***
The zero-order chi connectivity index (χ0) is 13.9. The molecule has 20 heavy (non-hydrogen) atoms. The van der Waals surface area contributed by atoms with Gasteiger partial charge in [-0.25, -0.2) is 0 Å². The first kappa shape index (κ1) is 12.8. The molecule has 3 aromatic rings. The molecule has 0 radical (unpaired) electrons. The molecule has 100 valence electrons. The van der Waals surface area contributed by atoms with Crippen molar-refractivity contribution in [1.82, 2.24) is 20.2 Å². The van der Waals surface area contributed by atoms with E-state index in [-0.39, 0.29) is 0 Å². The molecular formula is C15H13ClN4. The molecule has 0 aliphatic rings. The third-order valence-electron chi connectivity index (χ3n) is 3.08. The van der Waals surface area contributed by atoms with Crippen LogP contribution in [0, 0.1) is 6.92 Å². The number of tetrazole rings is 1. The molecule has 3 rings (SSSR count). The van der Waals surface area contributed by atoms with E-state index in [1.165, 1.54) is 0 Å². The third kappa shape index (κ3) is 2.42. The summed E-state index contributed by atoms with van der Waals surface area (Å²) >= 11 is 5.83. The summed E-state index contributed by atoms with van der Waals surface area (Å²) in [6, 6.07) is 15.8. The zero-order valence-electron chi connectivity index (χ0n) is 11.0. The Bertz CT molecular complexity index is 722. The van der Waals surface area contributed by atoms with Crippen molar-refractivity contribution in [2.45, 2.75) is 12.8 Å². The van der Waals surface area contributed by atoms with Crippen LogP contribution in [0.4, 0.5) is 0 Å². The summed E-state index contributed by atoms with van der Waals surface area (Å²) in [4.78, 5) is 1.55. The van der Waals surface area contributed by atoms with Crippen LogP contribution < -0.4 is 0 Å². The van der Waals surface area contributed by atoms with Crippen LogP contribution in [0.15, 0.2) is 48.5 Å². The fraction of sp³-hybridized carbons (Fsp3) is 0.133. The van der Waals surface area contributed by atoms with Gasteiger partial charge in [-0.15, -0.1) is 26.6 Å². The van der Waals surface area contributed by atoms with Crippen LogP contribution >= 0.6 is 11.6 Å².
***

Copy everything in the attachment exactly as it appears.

The zero-order chi connectivity index (χ0) is 13.9. The molecule has 20 heavy (non-hydrogen) atoms. The van der Waals surface area contributed by atoms with Gasteiger partial charge in [-0.25, -0.2) is 0 Å². The first kappa shape index (κ1) is 12.8. The molecule has 3 aromatic rings. The molecule has 0 radical (unpaired) electrons. The molecule has 100 valence electrons. The van der Waals surface area contributed by atoms with Crippen molar-refractivity contribution in [1.82, 2.24) is 20.2 Å². The van der Waals surface area contributed by atoms with E-state index in [-0.39, 0.29) is 0 Å². The molecular formula is C15H13ClN4. The molecule has 0 aliphatic rings. The third-order valence-electron chi connectivity index (χ3n) is 3.08. The van der Waals surface area contributed by atoms with Crippen LogP contribution in [0, 0.1) is 6.92 Å². The number of tetrazole rings is 1. The molecule has 3 rings (SSSR count). The van der Waals surface area contributed by atoms with E-state index in [1.165, 1.54) is 0 Å². The third kappa shape index (κ3) is 2.42. The summed E-state index contributed by atoms with van der Waals surface area (Å²) >= 11 is 5.83. The summed E-state index contributed by atoms with van der Waals surface area (Å²) in [6, 6.07) is 15.8. The zero-order valence-electron chi connectivity index (χ0n) is 11.0. The Bertz CT molecular complexity index is 722. The van der Waals surface area contributed by atoms with Crippen molar-refractivity contribution in [2.45, 2.75) is 12.8 Å². The van der Waals surface area contributed by atoms with Crippen LogP contribution in [0.4, 0.5) is 0 Å². The summed E-state index contributed by atoms with van der Waals surface area (Å²) in [4.78, 5) is 1.55. The van der Waals surface area contributed by atoms with Crippen LogP contribution < -0.4 is 0 Å². The van der Waals surface area contributed by atoms with Crippen LogP contribution in [0.15, 0.2) is 48.5 Å². The fraction of sp³-hybridized carbons (Fsp3) is 0.133. The van der Waals surface area contributed by atoms with Gasteiger partial charge in [-0.15, -0.1) is 26.6 Å². The van der Waals surface area contributed by atoms with Crippen LogP contribution >= 0.6 is 11.6 Å².